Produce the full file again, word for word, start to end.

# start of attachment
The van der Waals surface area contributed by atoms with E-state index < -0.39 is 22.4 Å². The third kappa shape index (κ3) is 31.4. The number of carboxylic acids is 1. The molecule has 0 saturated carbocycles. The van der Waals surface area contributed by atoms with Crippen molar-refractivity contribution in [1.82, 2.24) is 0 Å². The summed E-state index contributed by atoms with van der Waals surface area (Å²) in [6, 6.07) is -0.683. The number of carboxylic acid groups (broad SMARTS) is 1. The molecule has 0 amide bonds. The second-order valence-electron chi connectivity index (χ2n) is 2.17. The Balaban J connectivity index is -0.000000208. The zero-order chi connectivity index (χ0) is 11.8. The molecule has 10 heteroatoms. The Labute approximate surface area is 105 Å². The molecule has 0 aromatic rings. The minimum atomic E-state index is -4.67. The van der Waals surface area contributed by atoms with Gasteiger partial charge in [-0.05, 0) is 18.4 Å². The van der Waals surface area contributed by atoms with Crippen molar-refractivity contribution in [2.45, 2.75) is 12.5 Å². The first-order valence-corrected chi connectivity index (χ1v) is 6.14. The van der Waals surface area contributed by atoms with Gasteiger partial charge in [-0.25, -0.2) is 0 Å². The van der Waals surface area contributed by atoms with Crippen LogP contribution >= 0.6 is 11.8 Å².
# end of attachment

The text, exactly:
The van der Waals surface area contributed by atoms with E-state index < -0.39 is 22.4 Å². The third kappa shape index (κ3) is 31.4. The number of carboxylic acids is 1. The molecule has 0 saturated carbocycles. The van der Waals surface area contributed by atoms with Crippen molar-refractivity contribution in [1.82, 2.24) is 0 Å². The summed E-state index contributed by atoms with van der Waals surface area (Å²) in [6, 6.07) is -0.683. The number of carboxylic acid groups (broad SMARTS) is 1. The molecule has 0 amide bonds. The second-order valence-electron chi connectivity index (χ2n) is 2.17. The Balaban J connectivity index is -0.000000208. The zero-order chi connectivity index (χ0) is 11.8. The molecule has 10 heteroatoms. The Labute approximate surface area is 105 Å². The molecule has 0 aromatic rings. The minimum atomic E-state index is -4.67. The van der Waals surface area contributed by atoms with Gasteiger partial charge in [-0.05, 0) is 18.4 Å². The van der Waals surface area contributed by atoms with Crippen molar-refractivity contribution in [2.45, 2.75) is 12.5 Å². The first-order valence-corrected chi connectivity index (χ1v) is 6.14. The van der Waals surface area contributed by atoms with Gasteiger partial charge in [-0.25, -0.2) is 0 Å². The van der Waals surface area contributed by atoms with Crippen LogP contribution >= 0.6 is 11.8 Å².